Children of Incarcerated Caregivers

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The Human Rights Program (HRP) has been a close collaborator with non-profit organization Children of Incarcerated Caregivers (CIC) since it was established in 2015. CIC works to improve the lives of children whose primary caregivers are incarcerated in the United States and abroad and is committed to providing students a unique opportunity to do in-depth research, network, and to advocate in meaningful ways to contribute to this goal. HRP Director Barbara Frey was an original CIC Advisory Board Member and continues to serve on that board today. Each spring, the Global Studies department offers a Human Rights internship class, in which a student from completes an internship with CIC. Interns often focus on framing parental incarceration as an international human rights issue. Furthermore, lawyers can receive Minnesota CLE credits for listening to the podcasts.

HRP and CIC look forward to their continued collaboration in bringing awareness to the impact on children when a parent is incarcerated.

CLE Podcast: Considering the Parental Role at Sentencing 

Children of Incarcerated Caregivers and the Human Rights Podcast on Considering the Parental Role at Sentencing

Children of Incarcerated Caregivers (CIC) and the University of Minnesota Human Rights Program present a six-part podcast on parental incarceration. In each episode, public defender Michael Holland interviews a different expert to explore how and why lawyers and judges should consider the best interests of the child during a caregiver’s sentencing hearing.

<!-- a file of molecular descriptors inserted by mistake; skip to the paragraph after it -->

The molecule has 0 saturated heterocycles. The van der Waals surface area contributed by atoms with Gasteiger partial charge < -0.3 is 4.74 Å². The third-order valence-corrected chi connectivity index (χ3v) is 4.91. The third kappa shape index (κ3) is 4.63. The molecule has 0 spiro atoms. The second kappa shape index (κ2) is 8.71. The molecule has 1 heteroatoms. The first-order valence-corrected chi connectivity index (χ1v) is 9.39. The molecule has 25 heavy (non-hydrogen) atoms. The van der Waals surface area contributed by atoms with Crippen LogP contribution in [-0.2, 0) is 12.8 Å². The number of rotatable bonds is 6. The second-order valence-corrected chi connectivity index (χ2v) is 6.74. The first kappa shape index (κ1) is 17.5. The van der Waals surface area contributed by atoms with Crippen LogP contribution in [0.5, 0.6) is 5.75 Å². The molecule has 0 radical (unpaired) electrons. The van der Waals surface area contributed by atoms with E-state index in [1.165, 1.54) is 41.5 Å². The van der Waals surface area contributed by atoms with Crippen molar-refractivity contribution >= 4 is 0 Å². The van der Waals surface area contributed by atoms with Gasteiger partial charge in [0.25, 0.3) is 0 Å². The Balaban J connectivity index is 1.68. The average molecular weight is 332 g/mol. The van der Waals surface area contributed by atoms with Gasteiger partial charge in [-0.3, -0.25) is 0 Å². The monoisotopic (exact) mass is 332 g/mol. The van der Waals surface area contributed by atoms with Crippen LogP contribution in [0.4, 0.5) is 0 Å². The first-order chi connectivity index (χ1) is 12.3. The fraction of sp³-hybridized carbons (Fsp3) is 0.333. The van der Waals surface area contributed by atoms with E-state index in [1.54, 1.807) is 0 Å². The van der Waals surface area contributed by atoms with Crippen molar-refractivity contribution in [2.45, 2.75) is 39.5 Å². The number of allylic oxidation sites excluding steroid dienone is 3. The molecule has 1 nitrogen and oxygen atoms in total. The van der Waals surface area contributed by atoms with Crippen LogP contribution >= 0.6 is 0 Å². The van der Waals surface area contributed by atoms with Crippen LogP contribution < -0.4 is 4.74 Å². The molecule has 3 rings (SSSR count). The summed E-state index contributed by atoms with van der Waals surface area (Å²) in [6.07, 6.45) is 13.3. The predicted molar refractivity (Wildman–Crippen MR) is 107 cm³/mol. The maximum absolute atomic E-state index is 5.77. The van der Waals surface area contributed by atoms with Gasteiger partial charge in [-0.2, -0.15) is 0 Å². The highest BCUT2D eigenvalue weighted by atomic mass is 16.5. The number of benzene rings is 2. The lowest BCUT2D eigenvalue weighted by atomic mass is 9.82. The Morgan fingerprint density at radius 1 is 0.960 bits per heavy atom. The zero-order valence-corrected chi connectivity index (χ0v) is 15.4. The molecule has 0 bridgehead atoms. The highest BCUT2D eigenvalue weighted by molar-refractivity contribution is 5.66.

Barbara Frey and HRP have also been integrally involved in the podcast CIC created to encourage lawyers and judges to consider the parent-child relationship before a parent is sentenced in a criminal court proceeding.

Lawyers can receive continuing legal education (CLE) credits by listening to this podcast series. More information can be found under each episode. 

Episodes are available to listen to through CIC's website, Spotify, Apple, and Google

Episode 1: Families and Federal Sentencing

Why is it important to raise family circumstances in federal court sentencing proceedings? Dulce Foster, white collar criminal defense attorney and CIC Advisory Board member, joins host Michael Holland to  tackle that question. She discusses the post-Booker consideration of parent-child relationships as a basis for a downward variance from federal sentencing guidelines and outlines key cases.